Of course, you need to monitor yourself in a variety of situations. It isn’t common sense to give way to your ”inner child” during a company function and throw food at the guest of honour. You wouldn’t go to the funeral of a wealthy benefactor in board shorts and sing “I’m in the money!” during the service, even if you felt that way. You may even think twice about revealing your unqualified disappointment at your partner returning home with a hairstyle that makes him/her look like an articulated toilet brush.

You can, however, respond and react within the boundaries of common sense and reasonable behaviour. In choosing to do so, you can congratulate yourself for having taken a major step towards building a more charismatic profile.

In yielding to the enormous pressures of socialisation, many people seem to have thrown the baby out with the bath water. What you may choose to consider is bringing back the bits of the baby that had the capacity to align its voice, body, and heart to the expression of its message.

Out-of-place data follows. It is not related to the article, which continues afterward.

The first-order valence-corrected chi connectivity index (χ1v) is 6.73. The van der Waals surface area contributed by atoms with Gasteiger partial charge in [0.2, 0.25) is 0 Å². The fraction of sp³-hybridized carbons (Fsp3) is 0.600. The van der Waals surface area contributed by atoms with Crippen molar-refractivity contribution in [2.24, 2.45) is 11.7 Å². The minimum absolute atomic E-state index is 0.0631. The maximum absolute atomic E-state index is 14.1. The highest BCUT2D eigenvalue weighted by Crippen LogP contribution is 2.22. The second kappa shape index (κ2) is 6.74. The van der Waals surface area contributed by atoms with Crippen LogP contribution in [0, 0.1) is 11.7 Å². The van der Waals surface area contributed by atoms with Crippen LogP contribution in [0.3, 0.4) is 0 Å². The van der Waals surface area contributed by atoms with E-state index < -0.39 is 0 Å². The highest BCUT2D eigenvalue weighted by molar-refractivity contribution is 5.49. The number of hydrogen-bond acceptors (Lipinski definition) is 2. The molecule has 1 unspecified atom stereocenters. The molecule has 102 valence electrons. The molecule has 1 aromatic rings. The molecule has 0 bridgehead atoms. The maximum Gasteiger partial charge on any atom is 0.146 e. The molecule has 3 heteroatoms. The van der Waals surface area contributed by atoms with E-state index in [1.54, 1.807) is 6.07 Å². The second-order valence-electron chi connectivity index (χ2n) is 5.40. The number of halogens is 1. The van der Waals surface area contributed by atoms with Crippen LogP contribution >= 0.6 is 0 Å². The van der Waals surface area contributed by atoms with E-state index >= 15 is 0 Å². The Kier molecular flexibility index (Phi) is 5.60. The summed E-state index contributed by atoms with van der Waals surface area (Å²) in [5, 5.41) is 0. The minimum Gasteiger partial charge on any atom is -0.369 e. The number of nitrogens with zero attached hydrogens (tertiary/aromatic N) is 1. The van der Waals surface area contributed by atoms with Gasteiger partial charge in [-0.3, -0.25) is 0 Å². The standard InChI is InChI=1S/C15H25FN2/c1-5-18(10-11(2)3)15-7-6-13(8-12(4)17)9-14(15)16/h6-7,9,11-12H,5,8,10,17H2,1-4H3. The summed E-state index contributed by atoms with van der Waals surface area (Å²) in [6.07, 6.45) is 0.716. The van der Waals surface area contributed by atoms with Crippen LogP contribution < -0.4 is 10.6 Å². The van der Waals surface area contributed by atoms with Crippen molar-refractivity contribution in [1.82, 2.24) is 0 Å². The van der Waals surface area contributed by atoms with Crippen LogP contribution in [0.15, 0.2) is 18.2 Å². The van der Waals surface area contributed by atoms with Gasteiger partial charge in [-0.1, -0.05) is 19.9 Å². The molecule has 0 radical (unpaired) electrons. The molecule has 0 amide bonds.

Make a list, as long a list as you can of emotional states (For example, happiness, dread, exuberance, cheekiness, boldness, etc., etc.) Then, make a note of the states of mind you rarely, if ever experience. Try a few of them out. Go back to a time in your life and notice how surprising and delightful it can be to remember the physical and emotional sensations attached to those states. How did your body ‘speak’ those emotions? What physical movement and countenance was involved, and how did you voice them?

And as you find yourself reviewing your memory of long-gone expressions of emotion, begin to appreciate the fact that all you need to do is get in touch with them to bring them into the present.

(c) Desmond Guilfoyle 2006